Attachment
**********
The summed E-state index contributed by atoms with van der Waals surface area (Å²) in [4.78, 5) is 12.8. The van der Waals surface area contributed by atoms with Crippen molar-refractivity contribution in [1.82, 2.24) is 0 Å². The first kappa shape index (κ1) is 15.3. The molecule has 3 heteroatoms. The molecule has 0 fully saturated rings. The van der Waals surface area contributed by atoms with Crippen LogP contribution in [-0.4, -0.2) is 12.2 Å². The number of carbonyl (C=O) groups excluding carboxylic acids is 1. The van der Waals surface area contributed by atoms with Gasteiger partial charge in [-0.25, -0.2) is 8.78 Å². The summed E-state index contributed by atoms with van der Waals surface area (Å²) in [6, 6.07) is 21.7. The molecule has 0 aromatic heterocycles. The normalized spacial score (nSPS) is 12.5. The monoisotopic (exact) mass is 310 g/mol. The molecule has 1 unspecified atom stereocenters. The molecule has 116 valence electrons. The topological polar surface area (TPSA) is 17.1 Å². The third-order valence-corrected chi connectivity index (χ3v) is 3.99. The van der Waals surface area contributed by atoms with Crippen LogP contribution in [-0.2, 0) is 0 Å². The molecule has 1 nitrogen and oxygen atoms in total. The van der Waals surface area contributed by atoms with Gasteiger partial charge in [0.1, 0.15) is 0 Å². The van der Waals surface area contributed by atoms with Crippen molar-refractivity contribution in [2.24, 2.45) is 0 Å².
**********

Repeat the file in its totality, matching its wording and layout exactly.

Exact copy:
The summed E-state index contributed by atoms with van der Waals surface area (Å²) in [4.78, 5) is 12.8. The van der Waals surface area contributed by atoms with Crippen molar-refractivity contribution in [1.82, 2.24) is 0 Å². The first kappa shape index (κ1) is 15.3. The molecule has 3 heteroatoms. The molecule has 0 fully saturated rings. The van der Waals surface area contributed by atoms with Crippen LogP contribution in [-0.4, -0.2) is 12.2 Å². The number of carbonyl (C=O) groups excluding carboxylic acids is 1. The van der Waals surface area contributed by atoms with Gasteiger partial charge in [-0.25, -0.2) is 8.78 Å². The summed E-state index contributed by atoms with van der Waals surface area (Å²) in [6, 6.07) is 21.7. The molecule has 0 aromatic heterocycles. The normalized spacial score (nSPS) is 12.5. The monoisotopic (exact) mass is 310 g/mol. The molecule has 1 unspecified atom stereocenters. The molecule has 116 valence electrons. The topological polar surface area (TPSA) is 17.1 Å². The third-order valence-corrected chi connectivity index (χ3v) is 3.99. The van der Waals surface area contributed by atoms with Crippen LogP contribution in [-0.2, 0) is 0 Å². The molecule has 1 nitrogen and oxygen atoms in total. The van der Waals surface area contributed by atoms with Gasteiger partial charge in [0.1, 0.15) is 0 Å². The van der Waals surface area contributed by atoms with Crippen molar-refractivity contribution in [2.24, 2.45) is 0 Å².